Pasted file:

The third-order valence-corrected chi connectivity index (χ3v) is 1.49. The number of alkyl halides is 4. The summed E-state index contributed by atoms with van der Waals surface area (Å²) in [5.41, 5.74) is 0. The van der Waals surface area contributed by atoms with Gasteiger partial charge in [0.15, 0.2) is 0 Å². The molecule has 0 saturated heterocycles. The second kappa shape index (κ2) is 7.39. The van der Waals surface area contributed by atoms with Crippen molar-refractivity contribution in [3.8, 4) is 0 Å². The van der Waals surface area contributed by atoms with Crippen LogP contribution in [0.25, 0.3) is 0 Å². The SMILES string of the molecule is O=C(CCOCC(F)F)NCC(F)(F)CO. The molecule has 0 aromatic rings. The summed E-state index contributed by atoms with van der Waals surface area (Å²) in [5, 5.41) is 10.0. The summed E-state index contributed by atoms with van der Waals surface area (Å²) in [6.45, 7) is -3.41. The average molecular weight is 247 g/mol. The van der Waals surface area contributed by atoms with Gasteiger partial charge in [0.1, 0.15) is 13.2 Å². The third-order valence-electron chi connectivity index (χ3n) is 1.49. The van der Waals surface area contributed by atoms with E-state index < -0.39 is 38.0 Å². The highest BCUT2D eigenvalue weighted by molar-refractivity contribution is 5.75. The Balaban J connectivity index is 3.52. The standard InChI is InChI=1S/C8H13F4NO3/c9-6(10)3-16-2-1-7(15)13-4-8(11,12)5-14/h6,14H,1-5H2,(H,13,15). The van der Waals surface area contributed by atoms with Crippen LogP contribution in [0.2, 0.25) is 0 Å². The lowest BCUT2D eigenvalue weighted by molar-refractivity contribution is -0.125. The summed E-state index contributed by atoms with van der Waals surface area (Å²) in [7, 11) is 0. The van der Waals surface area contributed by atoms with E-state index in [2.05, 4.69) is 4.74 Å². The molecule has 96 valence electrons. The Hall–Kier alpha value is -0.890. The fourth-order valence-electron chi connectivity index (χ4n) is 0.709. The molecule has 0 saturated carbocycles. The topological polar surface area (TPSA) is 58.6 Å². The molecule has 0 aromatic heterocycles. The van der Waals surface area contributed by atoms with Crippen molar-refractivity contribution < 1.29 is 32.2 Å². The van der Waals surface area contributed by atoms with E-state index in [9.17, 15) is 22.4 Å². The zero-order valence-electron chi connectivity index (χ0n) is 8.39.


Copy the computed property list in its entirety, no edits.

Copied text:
The third-order valence-corrected chi connectivity index (χ3v) is 1.49. The number of alkyl halides is 4. The summed E-state index contributed by atoms with van der Waals surface area (Å²) in [5.41, 5.74) is 0. The van der Waals surface area contributed by atoms with Gasteiger partial charge in [0.15, 0.2) is 0 Å². The molecule has 0 saturated heterocycles. The second kappa shape index (κ2) is 7.39. The van der Waals surface area contributed by atoms with Crippen molar-refractivity contribution in [3.8, 4) is 0 Å². The van der Waals surface area contributed by atoms with Crippen LogP contribution in [0.25, 0.3) is 0 Å². The SMILES string of the molecule is O=C(CCOCC(F)F)NCC(F)(F)CO. The molecule has 0 aromatic rings. The summed E-state index contributed by atoms with van der Waals surface area (Å²) in [5, 5.41) is 10.0. The summed E-state index contributed by atoms with van der Waals surface area (Å²) in [6.45, 7) is -3.41. The average molecular weight is 247 g/mol. The van der Waals surface area contributed by atoms with Gasteiger partial charge in [0.1, 0.15) is 13.2 Å². The third-order valence-electron chi connectivity index (χ3n) is 1.49. The van der Waals surface area contributed by atoms with E-state index < -0.39 is 38.0 Å². The highest BCUT2D eigenvalue weighted by molar-refractivity contribution is 5.75. The Balaban J connectivity index is 3.52. The standard InChI is InChI=1S/C8H13F4NO3/c9-6(10)3-16-2-1-7(15)13-4-8(11,12)5-14/h6,14H,1-5H2,(H,13,15). The van der Waals surface area contributed by atoms with Crippen LogP contribution in [0.2, 0.25) is 0 Å². The lowest BCUT2D eigenvalue weighted by molar-refractivity contribution is -0.125. The summed E-state index contributed by atoms with van der Waals surface area (Å²) in [7, 11) is 0. The van der Waals surface area contributed by atoms with E-state index in [2.05, 4.69) is 4.74 Å². The molecule has 96 valence electrons. The Hall–Kier alpha value is -0.890. The fourth-order valence-electron chi connectivity index (χ4n) is 0.709. The molecule has 0 saturated carbocycles. The topological polar surface area (TPSA) is 58.6 Å². The molecule has 0 aromatic heterocycles. The van der Waals surface area contributed by atoms with Crippen molar-refractivity contribution < 1.29 is 32.2 Å². The van der Waals surface area contributed by atoms with E-state index in [9.17, 15) is 22.4 Å². The zero-order valence-electron chi connectivity index (χ0n) is 8.39.